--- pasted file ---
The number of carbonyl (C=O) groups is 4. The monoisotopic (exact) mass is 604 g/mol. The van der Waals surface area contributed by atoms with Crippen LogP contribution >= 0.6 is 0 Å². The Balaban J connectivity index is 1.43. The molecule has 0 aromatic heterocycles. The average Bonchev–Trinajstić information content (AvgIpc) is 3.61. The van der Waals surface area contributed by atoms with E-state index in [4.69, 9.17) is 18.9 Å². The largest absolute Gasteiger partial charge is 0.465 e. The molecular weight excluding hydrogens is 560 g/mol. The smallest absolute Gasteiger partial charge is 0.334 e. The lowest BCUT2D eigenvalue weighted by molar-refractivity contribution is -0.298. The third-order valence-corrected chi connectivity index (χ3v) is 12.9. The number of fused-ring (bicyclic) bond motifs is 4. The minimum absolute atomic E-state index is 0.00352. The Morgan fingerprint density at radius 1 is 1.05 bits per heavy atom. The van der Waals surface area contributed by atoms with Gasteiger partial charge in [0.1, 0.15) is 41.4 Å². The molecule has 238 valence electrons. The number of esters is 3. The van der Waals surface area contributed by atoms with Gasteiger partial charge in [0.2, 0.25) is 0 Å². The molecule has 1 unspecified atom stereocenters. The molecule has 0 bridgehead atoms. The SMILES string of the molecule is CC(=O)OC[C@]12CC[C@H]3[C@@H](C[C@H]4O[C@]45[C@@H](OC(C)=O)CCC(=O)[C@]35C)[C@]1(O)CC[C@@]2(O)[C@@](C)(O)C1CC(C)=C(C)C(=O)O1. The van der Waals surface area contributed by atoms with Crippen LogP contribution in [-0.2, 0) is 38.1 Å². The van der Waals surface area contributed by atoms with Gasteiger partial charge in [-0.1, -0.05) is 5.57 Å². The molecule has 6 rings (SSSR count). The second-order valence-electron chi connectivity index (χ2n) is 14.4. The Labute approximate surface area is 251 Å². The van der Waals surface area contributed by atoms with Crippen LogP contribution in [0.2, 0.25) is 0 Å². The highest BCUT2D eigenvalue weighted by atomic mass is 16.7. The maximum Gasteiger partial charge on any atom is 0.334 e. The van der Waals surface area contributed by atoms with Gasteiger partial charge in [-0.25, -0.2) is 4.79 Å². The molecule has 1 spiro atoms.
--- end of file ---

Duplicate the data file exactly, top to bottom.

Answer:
The number of carbonyl (C=O) groups is 4. The monoisotopic (exact) mass is 604 g/mol. The van der Waals surface area contributed by atoms with Crippen LogP contribution >= 0.6 is 0 Å². The Balaban J connectivity index is 1.43. The molecule has 0 aromatic heterocycles. The average Bonchev–Trinajstić information content (AvgIpc) is 3.61. The van der Waals surface area contributed by atoms with E-state index in [4.69, 9.17) is 18.9 Å². The largest absolute Gasteiger partial charge is 0.465 e. The molecular weight excluding hydrogens is 560 g/mol. The smallest absolute Gasteiger partial charge is 0.334 e. The lowest BCUT2D eigenvalue weighted by molar-refractivity contribution is -0.298. The third-order valence-corrected chi connectivity index (χ3v) is 12.9. The number of fused-ring (bicyclic) bond motifs is 4. The minimum absolute atomic E-state index is 0.00352. The Morgan fingerprint density at radius 1 is 1.05 bits per heavy atom. The van der Waals surface area contributed by atoms with Gasteiger partial charge in [0.1, 0.15) is 41.4 Å². The molecule has 238 valence electrons. The number of esters is 3. The van der Waals surface area contributed by atoms with Gasteiger partial charge in [0.2, 0.25) is 0 Å². The molecule has 1 unspecified atom stereocenters. The molecule has 0 bridgehead atoms. The SMILES string of the molecule is CC(=O)OC[C@]12CC[C@H]3[C@@H](C[C@H]4O[C@]45[C@@H](OC(C)=O)CCC(=O)[C@]35C)[C@]1(O)CC[C@@]2(O)[C@@](C)(O)C1CC(C)=C(C)C(=O)O1. The van der Waals surface area contributed by atoms with Crippen LogP contribution in [-0.2, 0) is 38.1 Å². The van der Waals surface area contributed by atoms with Gasteiger partial charge in [-0.1, -0.05) is 5.57 Å². The molecule has 6 rings (SSSR count). The second-order valence-electron chi connectivity index (χ2n) is 14.4. The Labute approximate surface area is 251 Å². The van der Waals surface area contributed by atoms with Crippen LogP contribution in [0.2, 0.25) is 0 Å². The highest BCUT2D eigenvalue weighted by atomic mass is 16.7. The maximum Gasteiger partial charge on any atom is 0.334 e. The van der Waals surface area contributed by atoms with Gasteiger partial charge in [-0.25, -0.2) is 4.79 Å². The molecule has 1 spiro atoms.